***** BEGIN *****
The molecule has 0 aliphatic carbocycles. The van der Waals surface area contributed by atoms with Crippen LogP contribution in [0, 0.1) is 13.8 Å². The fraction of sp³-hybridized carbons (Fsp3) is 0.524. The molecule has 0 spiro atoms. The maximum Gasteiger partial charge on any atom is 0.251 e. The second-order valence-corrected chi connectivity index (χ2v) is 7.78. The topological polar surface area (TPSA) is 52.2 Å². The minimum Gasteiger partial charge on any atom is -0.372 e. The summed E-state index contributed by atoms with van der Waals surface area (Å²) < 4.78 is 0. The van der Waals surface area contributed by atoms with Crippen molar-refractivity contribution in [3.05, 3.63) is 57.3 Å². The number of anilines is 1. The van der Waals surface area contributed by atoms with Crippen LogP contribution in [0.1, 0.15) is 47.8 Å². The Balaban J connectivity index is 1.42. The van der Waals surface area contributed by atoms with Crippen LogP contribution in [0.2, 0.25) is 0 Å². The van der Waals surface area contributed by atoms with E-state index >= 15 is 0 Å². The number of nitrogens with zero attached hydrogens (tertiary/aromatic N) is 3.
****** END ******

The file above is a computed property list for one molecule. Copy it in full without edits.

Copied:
The molecule has 0 aliphatic carbocycles. The van der Waals surface area contributed by atoms with Crippen LogP contribution in [0, 0.1) is 13.8 Å². The fraction of sp³-hybridized carbons (Fsp3) is 0.524. The molecule has 0 spiro atoms. The maximum Gasteiger partial charge on any atom is 0.251 e. The second-order valence-corrected chi connectivity index (χ2v) is 7.78. The topological polar surface area (TPSA) is 52.2 Å². The minimum Gasteiger partial charge on any atom is -0.372 e. The summed E-state index contributed by atoms with van der Waals surface area (Å²) < 4.78 is 0. The van der Waals surface area contributed by atoms with Crippen molar-refractivity contribution in [3.05, 3.63) is 57.3 Å². The number of anilines is 1. The van der Waals surface area contributed by atoms with Crippen LogP contribution in [0.1, 0.15) is 47.8 Å². The Balaban J connectivity index is 1.42. The van der Waals surface area contributed by atoms with Crippen LogP contribution in [0.2, 0.25) is 0 Å². The van der Waals surface area contributed by atoms with E-state index >= 15 is 0 Å². The number of nitrogens with zero attached hydrogens (tertiary/aromatic N) is 3.